Ohio veal producers prepared for barn changes

Ohio veal producers are ready for the changing livestock housing requirements put in place by the industry about a decade ago. The new housing changes and other requirements were decided by the Ohio Livestock Care Standards Board. Veal farms have to comply beginning on Jan. 1, 2018.

“Around 10 years ago, the veal industry decided to move away from tethers and stalls and move into group housing,” said Marissa Hake, veterinarian with the American Veal Association. “We’ve achieved that goal with 100% of our barns now group house. Most of those calves are raised in either pens of two to 10 where they can stand up or lay down, groom naturally and interact with other calves.”

Ohio is one of the top veal producing states, an industry that trends closely with dairy production.

“There’s quite a bit of veal production in Ohio. Indiana is our number one state. Veal production is obviously very closely related to the dairy industry,” she said. “Wisconsin, Michigan, Indiana, Ohio, Pennsylvania, New York — those are your major veal-producing states.”

Those states have been the focus of animal rights groups in recent years, though Ohio set itself apart with the passing of Issue 2 in 2009, which gives power to the Livestock Care Standards Board — a group of 13 members from farming, veterinary, academic, food safety, animal care and consumer interest backgrounds tasked with annually reviewing the standards and recommending any appropriate changes to the Ohio Department of Agriculture. Effective Jan. 1, 2018, veal calves must be housed in group pens by 10 weeks of age. Additionally, whether housed in individual stalls or group pens the calves must be allowed to turn around and cannot be tethered. Also effective Jan. 1, tail docking on dairy cattle can only be performed by a licensed veterinarian and if only medically necessary.

The changes were recommended by the Ohio Livestock Care Standards Board, submitted to the ODA and ultimately approved by the Ohio legislature’s Joint Committee on Agency Rule Review.

Ellen Essman, Ohio State University Law Fellow in the Agricultural & Resource Law Program, summarized the rule changes for 2018. Specifically, the regulations for veal address housing for veal calves weighing 750 pounds or less. Currently, veal calves may be tethered or non-tethered in stalls of a minimum of 2 feet by 5.5 feet, Essman wrote in a recent Ohio Agricultural Law blog. In 2018, the following housing standards will apply:

  • Tethering will be permitted only to prevent naval and cross sucking and as restraint for examinations, treatments and transit, if: the tether is long enough to allow the veal calf to stand, groom, eat, lie down comfortably and rest in a natural posture; the tether’s length and collar size is checked every other week and adjusted as necessary.
  • Individual pens must allow for quality air circulation, provide opportunity for socialization, allow calves to stand without impediment, provide for normal resting postures, grooming, eating and lying down, and must be large enough to allow calves to turn around.
  • By the time they are 10 weeks old, veal calves must be housed in group pens. The regulations currently require that group pens meet the above standards required for individual pens and also must contain at least two calves with a minimum area of 14 square feet per calf, must separate calves of substantially different sizes and that calves must be monitored daily for naval and cross sucking and be moved to individual pens or provided other intervention for naval or cross sucking.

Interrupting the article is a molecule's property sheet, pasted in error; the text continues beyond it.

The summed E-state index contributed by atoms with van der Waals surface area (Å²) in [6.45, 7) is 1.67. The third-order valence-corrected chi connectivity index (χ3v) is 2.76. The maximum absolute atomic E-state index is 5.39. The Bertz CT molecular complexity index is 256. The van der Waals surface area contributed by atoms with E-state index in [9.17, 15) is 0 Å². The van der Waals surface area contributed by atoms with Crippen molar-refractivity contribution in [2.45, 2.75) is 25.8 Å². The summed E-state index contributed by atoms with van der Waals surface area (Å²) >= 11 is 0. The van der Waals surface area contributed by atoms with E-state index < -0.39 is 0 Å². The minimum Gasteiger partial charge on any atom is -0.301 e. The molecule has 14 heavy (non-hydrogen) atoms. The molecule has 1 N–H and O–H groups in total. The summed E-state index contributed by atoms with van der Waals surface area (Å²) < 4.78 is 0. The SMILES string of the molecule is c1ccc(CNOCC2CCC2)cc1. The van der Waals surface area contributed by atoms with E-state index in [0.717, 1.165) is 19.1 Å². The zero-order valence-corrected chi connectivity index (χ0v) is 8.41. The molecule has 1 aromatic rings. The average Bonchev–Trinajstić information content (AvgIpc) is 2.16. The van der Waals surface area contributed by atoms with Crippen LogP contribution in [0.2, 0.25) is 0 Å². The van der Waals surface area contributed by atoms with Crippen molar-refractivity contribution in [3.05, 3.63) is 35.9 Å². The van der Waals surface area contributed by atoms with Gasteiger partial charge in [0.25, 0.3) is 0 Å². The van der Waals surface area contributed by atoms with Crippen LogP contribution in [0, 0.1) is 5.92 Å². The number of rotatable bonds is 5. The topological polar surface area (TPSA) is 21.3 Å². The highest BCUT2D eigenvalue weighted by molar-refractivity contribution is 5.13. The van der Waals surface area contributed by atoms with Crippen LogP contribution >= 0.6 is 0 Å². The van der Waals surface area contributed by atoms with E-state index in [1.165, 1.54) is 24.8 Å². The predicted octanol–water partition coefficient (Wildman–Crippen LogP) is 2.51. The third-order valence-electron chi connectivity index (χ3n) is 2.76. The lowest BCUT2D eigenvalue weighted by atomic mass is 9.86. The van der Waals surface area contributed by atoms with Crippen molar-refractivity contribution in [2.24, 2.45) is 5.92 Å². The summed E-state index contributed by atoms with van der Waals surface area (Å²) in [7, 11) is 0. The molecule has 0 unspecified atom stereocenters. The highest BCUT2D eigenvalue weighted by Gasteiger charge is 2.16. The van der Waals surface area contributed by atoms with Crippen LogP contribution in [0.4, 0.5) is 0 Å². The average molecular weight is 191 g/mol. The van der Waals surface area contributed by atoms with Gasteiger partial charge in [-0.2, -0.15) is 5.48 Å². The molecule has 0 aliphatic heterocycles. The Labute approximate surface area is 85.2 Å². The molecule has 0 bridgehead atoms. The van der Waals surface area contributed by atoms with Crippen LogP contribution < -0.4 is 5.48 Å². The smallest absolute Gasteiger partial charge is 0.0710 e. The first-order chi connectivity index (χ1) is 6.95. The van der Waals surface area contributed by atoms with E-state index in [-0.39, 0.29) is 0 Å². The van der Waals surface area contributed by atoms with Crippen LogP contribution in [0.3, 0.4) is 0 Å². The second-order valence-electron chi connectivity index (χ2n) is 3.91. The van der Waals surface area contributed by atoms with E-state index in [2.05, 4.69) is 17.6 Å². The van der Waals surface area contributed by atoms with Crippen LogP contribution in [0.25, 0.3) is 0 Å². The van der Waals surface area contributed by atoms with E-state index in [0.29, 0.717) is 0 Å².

“We responded to the market concerns with our housing,” Hake said. “Another thing is that veal size and age has changed a lot over the 10 years. Nowadays cows go to market around four to five months old — sometimes up to six months — and they’re around 450 to 500 pounds. So those older facilities were not made for that size of calf. As an industry, we had to change over our facilities just based on our market changes.

“They transitioned those barns so they either remodeled older barns intro group housing pens or a lot of guys have actually built new facilities. They put around $50 million into these new facilities. They’re beautiful, they’re naturally ventilated, they’re open to the outside, we have beautiful stainless steel pens — so it’s a pretty cool story to tell.”

From a veterinarian’s standpoint, the pens are advantageous.

“Those pens were made to improve the welfare of the calves,” Hake said. “So we were really happy with them. A lot of the flooring that we used is nonslip. It’s really clean so when the calves go to market they’re actually exceptionally clean which is good from a food safety standpoint.”

Along with the pen changes, U.S. veal producers are facing other challenges.

“One is just our marketing. We’re a very small industry even though we’re really closely related to the dairy industry. So getting out there and telling our story is a big challenge. We’re also always concerned with our market. We want people to eat American veal, but there are always challenges with international markets coming in,” she said.

The American Veal Association continues to work closely with producers.

“Everyday we’re out in barns working with independent growers. A lot of them are independent growers, so they’re small, family farms with around 200 calves on average for each farm. It’s definitely your smaller, family-raised farms,” Hake said. “Once we get them, we’ll take care of them.”


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